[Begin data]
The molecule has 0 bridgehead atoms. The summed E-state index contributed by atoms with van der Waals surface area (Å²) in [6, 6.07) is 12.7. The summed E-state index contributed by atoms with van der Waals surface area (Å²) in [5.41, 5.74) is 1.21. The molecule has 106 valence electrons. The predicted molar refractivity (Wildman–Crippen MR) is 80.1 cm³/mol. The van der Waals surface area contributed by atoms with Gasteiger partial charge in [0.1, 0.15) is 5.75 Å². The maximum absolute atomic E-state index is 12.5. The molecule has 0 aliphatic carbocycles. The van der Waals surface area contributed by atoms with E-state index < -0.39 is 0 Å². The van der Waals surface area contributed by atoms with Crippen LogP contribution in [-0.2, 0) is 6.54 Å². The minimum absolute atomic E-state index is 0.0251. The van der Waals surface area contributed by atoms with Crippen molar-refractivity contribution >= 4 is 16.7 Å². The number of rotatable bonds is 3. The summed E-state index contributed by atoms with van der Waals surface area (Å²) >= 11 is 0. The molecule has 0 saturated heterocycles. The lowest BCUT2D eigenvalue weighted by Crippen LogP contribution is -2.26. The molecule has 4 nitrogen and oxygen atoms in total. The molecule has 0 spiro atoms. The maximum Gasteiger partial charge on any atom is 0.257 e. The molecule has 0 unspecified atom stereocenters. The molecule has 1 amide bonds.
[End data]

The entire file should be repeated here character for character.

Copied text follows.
The molecule has 0 bridgehead atoms. The summed E-state index contributed by atoms with van der Waals surface area (Å²) in [6, 6.07) is 12.7. The summed E-state index contributed by atoms with van der Waals surface area (Å²) in [5.41, 5.74) is 1.21. The molecule has 106 valence electrons. The predicted molar refractivity (Wildman–Crippen MR) is 80.1 cm³/mol. The van der Waals surface area contributed by atoms with Gasteiger partial charge in [0.1, 0.15) is 5.75 Å². The maximum absolute atomic E-state index is 12.5. The molecule has 0 aliphatic carbocycles. The van der Waals surface area contributed by atoms with E-state index < -0.39 is 0 Å². The van der Waals surface area contributed by atoms with Crippen LogP contribution in [-0.2, 0) is 6.54 Å². The minimum absolute atomic E-state index is 0.0251. The van der Waals surface area contributed by atoms with Crippen molar-refractivity contribution >= 4 is 16.7 Å². The number of rotatable bonds is 3. The summed E-state index contributed by atoms with van der Waals surface area (Å²) >= 11 is 0. The molecule has 0 saturated heterocycles. The lowest BCUT2D eigenvalue weighted by Crippen LogP contribution is -2.26. The molecule has 4 nitrogen and oxygen atoms in total. The molecule has 0 spiro atoms. The maximum Gasteiger partial charge on any atom is 0.257 e. The molecule has 0 unspecified atom stereocenters. The molecule has 1 amide bonds.